Poems to Perform, collected by Julia Donaldson is a timely and welcome publication. There are classical entries by Edward Lear, W H Auden etc. but also work by contemporary writers including Julia herself, all of which provide ample material for memorisation and performance. Illustrated with exquisite lino-cuts by Clare Melinsky, this is a book not just for children, but anyone who loves great poetry.
Rachel Rooney, illus Ellie Jenkins, Francis Lincoln
This is a delicious collection of wonderfully inventive poems. There seems to be a surprise on every page and there’s no predicting what will come next, each piece is sparkling and fresh and new. You’ll not be able to resist turning the pages to find out what the next offering is. Enjoy the unexpected secret in the Russian Doll, the food for thought served up by She Said and the humorous ending of Three Monkeys. One of my favourite pieces, and there are quite a few, is the deceptively simple, but so clever shape poem, O the Wonderful Shape of an O. As Carol Ann Duffy says on the cover, ‘A box of delights’.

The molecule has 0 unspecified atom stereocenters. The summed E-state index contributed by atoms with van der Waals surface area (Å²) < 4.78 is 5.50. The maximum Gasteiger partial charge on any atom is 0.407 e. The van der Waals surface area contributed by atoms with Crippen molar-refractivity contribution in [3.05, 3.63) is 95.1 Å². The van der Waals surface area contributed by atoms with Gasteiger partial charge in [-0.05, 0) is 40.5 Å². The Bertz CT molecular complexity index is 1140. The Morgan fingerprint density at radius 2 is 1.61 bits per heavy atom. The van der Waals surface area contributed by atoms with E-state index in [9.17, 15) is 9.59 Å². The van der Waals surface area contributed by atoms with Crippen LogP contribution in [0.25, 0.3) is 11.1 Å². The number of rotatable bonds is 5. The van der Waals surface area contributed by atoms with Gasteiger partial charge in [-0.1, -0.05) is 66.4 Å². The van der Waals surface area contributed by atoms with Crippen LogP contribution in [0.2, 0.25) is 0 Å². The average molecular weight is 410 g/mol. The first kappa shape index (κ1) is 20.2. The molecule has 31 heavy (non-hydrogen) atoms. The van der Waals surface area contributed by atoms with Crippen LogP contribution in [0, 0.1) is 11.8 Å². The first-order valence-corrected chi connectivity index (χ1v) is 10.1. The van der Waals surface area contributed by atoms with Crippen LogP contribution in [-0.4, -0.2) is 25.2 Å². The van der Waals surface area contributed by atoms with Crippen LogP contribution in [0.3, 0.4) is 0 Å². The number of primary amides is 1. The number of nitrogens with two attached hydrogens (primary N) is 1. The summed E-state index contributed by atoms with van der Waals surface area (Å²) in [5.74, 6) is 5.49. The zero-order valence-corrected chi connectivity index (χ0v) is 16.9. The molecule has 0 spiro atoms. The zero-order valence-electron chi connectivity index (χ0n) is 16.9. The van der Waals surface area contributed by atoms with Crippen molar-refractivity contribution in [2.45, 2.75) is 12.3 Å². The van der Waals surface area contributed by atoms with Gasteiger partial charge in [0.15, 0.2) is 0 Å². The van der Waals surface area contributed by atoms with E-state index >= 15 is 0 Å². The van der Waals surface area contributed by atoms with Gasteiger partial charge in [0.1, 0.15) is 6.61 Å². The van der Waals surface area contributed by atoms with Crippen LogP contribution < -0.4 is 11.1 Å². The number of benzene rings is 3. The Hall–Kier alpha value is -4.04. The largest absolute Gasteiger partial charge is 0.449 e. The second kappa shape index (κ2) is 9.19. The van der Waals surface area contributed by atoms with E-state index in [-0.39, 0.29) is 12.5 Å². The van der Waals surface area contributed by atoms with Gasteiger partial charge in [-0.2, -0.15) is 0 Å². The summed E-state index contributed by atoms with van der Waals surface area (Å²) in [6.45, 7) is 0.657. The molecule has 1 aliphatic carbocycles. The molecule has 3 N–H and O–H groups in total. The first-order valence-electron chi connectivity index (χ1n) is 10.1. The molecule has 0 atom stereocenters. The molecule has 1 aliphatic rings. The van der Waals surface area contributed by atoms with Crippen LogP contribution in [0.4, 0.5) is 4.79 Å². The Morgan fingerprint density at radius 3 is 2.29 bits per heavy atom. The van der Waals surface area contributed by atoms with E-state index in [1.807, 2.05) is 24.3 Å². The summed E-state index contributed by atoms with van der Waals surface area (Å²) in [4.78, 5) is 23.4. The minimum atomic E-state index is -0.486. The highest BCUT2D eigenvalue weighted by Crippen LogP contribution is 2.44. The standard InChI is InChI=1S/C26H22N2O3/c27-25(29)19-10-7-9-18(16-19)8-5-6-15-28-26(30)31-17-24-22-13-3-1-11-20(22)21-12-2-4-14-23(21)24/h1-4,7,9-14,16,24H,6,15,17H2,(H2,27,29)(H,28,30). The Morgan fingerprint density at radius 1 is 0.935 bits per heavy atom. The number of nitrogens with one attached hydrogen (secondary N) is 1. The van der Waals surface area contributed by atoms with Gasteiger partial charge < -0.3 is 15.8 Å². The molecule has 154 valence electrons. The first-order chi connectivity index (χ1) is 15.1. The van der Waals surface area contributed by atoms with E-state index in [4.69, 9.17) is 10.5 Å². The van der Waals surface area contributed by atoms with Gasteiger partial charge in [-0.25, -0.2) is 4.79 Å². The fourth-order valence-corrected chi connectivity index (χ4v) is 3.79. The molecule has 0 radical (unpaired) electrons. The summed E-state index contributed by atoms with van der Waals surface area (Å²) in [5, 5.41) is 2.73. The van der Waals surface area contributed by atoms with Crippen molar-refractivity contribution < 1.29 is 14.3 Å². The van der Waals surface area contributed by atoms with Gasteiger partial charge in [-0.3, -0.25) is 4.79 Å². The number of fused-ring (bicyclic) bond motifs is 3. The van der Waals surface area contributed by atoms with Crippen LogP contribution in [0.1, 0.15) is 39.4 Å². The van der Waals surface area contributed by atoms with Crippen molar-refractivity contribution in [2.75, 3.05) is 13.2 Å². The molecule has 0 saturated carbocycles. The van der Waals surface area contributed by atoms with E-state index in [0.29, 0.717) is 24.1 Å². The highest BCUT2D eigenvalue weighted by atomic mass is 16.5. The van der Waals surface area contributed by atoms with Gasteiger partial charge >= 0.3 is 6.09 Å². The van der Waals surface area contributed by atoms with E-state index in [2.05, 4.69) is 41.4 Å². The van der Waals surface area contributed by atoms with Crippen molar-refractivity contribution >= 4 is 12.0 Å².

Ed John Agard and Grace Nichols, illus Catherine Felstead, Jane Ray, Christopher Corr, Satoshi Kitamura, Sara Fanelli, Walker Books, 978-1406334487, £6.99 pbk
Here is a book that pulsates with the rhythms and sounds of the Caribbean, invitingly show-casing the food, the songs, the language and proverbs, the flora and fauna, the music and games – the whole life of the Islands. The poems are divided into five sections, each unusually illustrated by a different artist, which could have resulted in a clash of styles, but somehow seems to work, appropriately underlining the diversity both in the region and in the poems themselves. This collection is not just for poetry lessons but can be a valuable addition to social, cultural and geography curriculums as well.